return 0;
}

Output:

Hello World

Whenever the goto statement is reached, the program control jumps to the specified label in the program. As you can see in the above program, the output is successfully printed because the label TARGET has been followed by a printf statement.

However, if we try to declare a variable after the label, the same code would give us an error because the C language standards do not allow a declaration immediately after a label. Therefore, the program would throw the a label can only be part of a statement and a declaration is not a statement error.

Let us see an example that throws such an error:

#include<stdio.h>

int main() {
    goto TARGET;

    TARGET:
    char * s = "Hello World";
    printf("%s", s);
  return 0;
}

Output:

.ex1.c: In function 'main':
.ex1.c:7:5: error: a label can only be part of a statement and a declaration is not a statement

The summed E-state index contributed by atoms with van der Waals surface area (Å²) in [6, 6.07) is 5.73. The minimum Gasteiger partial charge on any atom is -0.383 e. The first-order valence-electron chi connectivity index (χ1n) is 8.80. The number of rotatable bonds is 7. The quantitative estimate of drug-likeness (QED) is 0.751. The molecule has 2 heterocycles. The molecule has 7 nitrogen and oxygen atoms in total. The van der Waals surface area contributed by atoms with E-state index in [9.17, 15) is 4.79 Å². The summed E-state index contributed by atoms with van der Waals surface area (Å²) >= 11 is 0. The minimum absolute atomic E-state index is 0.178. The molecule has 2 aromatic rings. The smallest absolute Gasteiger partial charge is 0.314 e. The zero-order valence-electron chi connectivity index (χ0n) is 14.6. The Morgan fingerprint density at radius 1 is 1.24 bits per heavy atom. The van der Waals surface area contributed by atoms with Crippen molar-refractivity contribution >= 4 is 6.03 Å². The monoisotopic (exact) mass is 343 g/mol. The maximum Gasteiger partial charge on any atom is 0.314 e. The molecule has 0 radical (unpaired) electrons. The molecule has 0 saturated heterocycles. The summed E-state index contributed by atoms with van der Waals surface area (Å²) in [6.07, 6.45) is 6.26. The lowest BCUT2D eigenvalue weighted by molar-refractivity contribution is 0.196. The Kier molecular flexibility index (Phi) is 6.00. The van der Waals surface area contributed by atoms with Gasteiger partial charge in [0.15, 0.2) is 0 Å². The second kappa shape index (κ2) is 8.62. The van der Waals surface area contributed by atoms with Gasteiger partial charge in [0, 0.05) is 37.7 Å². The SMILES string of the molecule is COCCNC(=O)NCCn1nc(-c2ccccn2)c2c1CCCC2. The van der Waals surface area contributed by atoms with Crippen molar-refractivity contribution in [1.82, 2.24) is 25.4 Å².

char * s = "Hello World";
     ^

As shown in the output, the error a label can only be part of a statement and a declaration is not a statement is mentioned. Moreover, the specified problem line has also been shown, which is the declaration statement after the label TARGET.

However, had the declaration not immediately followed the label, the program would have worked fine. Let us see an example of that as well.

#include<stdio.h>

int main() {
    goto TARGET;

    TARGET:
    printf("%d", 2+5);
    char * s = "Hello World";
    printf("%s", s);
  return 0;
}

Output:

7Hello World

Therefore, the error a label can only be part of a statement and a declaration is not a statement only occurs when a declaration immediately follows a label in a program. No error was thrown when we added a printf statement after the label and the declaration.